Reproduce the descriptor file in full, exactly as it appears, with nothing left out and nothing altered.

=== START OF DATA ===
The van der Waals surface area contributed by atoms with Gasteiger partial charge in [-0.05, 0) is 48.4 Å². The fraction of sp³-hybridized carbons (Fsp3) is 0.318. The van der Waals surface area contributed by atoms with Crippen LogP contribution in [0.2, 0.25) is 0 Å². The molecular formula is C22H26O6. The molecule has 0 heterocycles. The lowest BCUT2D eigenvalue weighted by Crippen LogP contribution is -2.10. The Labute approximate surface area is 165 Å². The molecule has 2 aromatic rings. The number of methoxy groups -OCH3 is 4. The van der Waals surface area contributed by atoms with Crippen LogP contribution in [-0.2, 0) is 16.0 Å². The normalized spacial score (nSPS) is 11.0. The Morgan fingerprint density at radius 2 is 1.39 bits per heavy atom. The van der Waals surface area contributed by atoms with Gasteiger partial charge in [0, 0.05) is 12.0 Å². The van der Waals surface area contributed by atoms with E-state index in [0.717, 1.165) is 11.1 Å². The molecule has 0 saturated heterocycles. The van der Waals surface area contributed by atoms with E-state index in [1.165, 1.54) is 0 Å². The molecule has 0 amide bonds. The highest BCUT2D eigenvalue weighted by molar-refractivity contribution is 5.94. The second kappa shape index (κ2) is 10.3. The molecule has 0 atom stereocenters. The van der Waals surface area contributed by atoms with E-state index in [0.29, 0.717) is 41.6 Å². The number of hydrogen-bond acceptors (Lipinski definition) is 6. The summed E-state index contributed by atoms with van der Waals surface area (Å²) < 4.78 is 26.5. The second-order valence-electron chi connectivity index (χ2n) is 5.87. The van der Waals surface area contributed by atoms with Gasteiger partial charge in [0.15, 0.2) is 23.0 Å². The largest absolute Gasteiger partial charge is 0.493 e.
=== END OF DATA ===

The van der Waals surface area contributed by atoms with Gasteiger partial charge in [-0.05, 0) is 48.4 Å². The fraction of sp³-hybridized carbons (Fsp3) is 0.318. The van der Waals surface area contributed by atoms with Crippen LogP contribution in [0.2, 0.25) is 0 Å². The molecular formula is C22H26O6. The molecule has 0 heterocycles. The lowest BCUT2D eigenvalue weighted by Crippen LogP contribution is -2.10. The Labute approximate surface area is 165 Å². The molecule has 2 aromatic rings. The number of methoxy groups -OCH3 is 4. The van der Waals surface area contributed by atoms with Crippen LogP contribution in [-0.2, 0) is 16.0 Å². The normalized spacial score (nSPS) is 11.0. The Morgan fingerprint density at radius 2 is 1.39 bits per heavy atom. The van der Waals surface area contributed by atoms with Gasteiger partial charge in [0, 0.05) is 12.0 Å². The van der Waals surface area contributed by atoms with E-state index in [0.717, 1.165) is 11.1 Å². The molecule has 0 saturated heterocycles. The van der Waals surface area contributed by atoms with E-state index in [1.165, 1.54) is 0 Å². The molecule has 0 amide bonds. The highest BCUT2D eigenvalue weighted by molar-refractivity contribution is 5.94. The second kappa shape index (κ2) is 10.3. The molecule has 0 atom stereocenters. The van der Waals surface area contributed by atoms with E-state index in [0.29, 0.717) is 41.6 Å². The number of hydrogen-bond acceptors (Lipinski definition) is 6. The summed E-state index contributed by atoms with van der Waals surface area (Å²) < 4.78 is 26.5. The second-order valence-electron chi connectivity index (χ2n) is 5.87. The van der Waals surface area contributed by atoms with Gasteiger partial charge in [0.15, 0.2) is 23.0 Å². The largest absolute Gasteiger partial charge is 0.493 e.